Does sex give life greater meaning? That’s the question that prompted researchers to carry out a pioneering study in the field of sexual health.
There are endless benefits to having sex. It keeps us physically fit and helps us burn calories, it strengthens our immune system with the release of hormones and it can even improve our memory. But there is one area that hasn’t yet been explored: how sex affects our emotional health and our perception of the meaning of life.
This is the first study to link well-being to sexual intimacy
To address this question, Todd Kashdan from the University of George Mason, along with other researchers, completed a study on the relationship between sex and well-being. The paper, published this year in the journal Emotions, found that sex, positive well-being and our understanding of the meaning of life are related. The positive effects of sex can even last until the next day, according to the study. But all this depends on the kind of sexual relationship we have.
The results are based on a study of 152 volunteers who were asked to keep a diary of their sexual activity and level of satisfaction for 21 days. The participants were made up of university students, aged between 18 to 20. Most of the participants were women (76%) and 64% were in a relationship.
The volunteers were asked to rate their level of fulfillment every day on a scale of one to seven and whether they were in a positive or negative mood. They were then asked about their sexual activity for the day and what level of pleasure and intimacy they had experienced. From this data, the experts were able to reach many conclusions.
On days when a person had sex, they were more positive and even said they had a greater sense of meaning in their life. But the researchers wanted to know what came first: sex or the sense of fulfillment. They studied the data, focusing on the length of time these feelings lasted and came to a discovery: a person who said they had sexual relations experienced a more positive outlook on life and greater satisfaction on the following day as well.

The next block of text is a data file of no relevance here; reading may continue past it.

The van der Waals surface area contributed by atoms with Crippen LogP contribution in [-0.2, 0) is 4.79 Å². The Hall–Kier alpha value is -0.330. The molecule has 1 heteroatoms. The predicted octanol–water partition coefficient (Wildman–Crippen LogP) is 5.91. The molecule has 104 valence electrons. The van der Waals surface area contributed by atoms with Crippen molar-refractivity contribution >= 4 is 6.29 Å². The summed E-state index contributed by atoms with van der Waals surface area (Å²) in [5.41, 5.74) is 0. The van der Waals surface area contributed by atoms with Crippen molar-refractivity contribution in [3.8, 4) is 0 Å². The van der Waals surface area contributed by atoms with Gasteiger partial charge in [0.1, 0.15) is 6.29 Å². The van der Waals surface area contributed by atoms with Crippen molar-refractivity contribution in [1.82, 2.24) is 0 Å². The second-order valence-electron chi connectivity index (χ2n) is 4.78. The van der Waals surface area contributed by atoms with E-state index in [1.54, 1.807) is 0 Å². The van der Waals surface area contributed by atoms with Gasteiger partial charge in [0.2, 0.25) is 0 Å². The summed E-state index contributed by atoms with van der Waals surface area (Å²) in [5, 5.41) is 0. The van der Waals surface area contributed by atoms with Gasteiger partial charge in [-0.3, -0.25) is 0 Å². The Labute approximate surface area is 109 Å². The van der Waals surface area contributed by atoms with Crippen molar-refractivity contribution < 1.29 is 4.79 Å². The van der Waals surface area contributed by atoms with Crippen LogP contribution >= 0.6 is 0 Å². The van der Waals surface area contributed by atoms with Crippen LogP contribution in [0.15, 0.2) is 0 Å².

Sex strengthens our immune system and improves our memory
But when measured the other way, the researchers found that positive mood did not necessarily correlate to sex.
Another interesting finding involved the role of sex in romantic relationships. Surprisingly, the researchers found that it was the most intimate and pleasurable experiences that best improved mood – not necessarily sex between a couple. In other words, the quality of sex influences our well-being, regardless of whether we are in a loving relationship or having a one-night stand.
This study is the first step to linking personal well-being to sexual intimacy. As the authors of the study acknowledge, there is still a long way to go. It is important to test new variables and widen the age range, but for now it seems that a satisfying sex life can improve our mood. But, in my opinion, the meaning of life as a path to personal growth is likely to depend on a lot more concrete factors that don’t disappear at the end of two days. That said, our perception on life is influenced by our mood, and as a result, our satisfaction with ourselves and the people we are with. This is where good sex can play a positive role.
English version by John Clarke.